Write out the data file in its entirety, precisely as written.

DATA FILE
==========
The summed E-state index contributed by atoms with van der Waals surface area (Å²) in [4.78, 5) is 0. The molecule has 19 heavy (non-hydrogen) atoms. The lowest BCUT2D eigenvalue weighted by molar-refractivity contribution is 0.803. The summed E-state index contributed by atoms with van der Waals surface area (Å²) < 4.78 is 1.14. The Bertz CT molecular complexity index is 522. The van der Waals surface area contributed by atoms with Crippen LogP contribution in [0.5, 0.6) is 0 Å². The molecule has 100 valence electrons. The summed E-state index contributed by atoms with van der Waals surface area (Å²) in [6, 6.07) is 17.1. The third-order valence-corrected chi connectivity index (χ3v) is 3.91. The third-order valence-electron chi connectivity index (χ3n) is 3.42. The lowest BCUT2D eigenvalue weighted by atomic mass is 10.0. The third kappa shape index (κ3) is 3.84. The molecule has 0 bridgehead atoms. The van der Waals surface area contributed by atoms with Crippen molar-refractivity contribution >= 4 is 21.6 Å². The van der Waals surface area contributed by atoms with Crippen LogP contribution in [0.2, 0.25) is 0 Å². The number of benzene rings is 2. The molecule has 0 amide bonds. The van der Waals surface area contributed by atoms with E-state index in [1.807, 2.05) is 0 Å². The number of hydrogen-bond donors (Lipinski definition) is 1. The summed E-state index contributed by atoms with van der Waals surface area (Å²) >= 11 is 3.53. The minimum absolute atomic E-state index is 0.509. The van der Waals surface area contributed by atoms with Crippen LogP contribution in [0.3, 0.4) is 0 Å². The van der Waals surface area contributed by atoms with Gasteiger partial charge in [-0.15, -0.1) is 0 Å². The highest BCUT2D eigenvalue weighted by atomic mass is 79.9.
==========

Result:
The summed E-state index contributed by atoms with van der Waals surface area (Å²) in [4.78, 5) is 0. The molecule has 19 heavy (non-hydrogen) atoms. The lowest BCUT2D eigenvalue weighted by molar-refractivity contribution is 0.803. The summed E-state index contributed by atoms with van der Waals surface area (Å²) < 4.78 is 1.14. The Bertz CT molecular complexity index is 522. The van der Waals surface area contributed by atoms with Crippen LogP contribution in [0.5, 0.6) is 0 Å². The molecule has 100 valence electrons. The summed E-state index contributed by atoms with van der Waals surface area (Å²) in [6, 6.07) is 17.1. The third-order valence-corrected chi connectivity index (χ3v) is 3.91. The third-order valence-electron chi connectivity index (χ3n) is 3.42. The lowest BCUT2D eigenvalue weighted by atomic mass is 10.0. The third kappa shape index (κ3) is 3.84. The molecule has 0 bridgehead atoms. The van der Waals surface area contributed by atoms with Crippen molar-refractivity contribution >= 4 is 21.6 Å². The van der Waals surface area contributed by atoms with Crippen LogP contribution in [0.2, 0.25) is 0 Å². The number of benzene rings is 2. The molecule has 0 amide bonds. The van der Waals surface area contributed by atoms with E-state index in [1.807, 2.05) is 0 Å². The number of hydrogen-bond donors (Lipinski definition) is 1. The summed E-state index contributed by atoms with van der Waals surface area (Å²) >= 11 is 3.53. The minimum absolute atomic E-state index is 0.509. The van der Waals surface area contributed by atoms with Crippen LogP contribution in [0.3, 0.4) is 0 Å². The van der Waals surface area contributed by atoms with Gasteiger partial charge in [-0.15, -0.1) is 0 Å². The highest BCUT2D eigenvalue weighted by atomic mass is 79.9.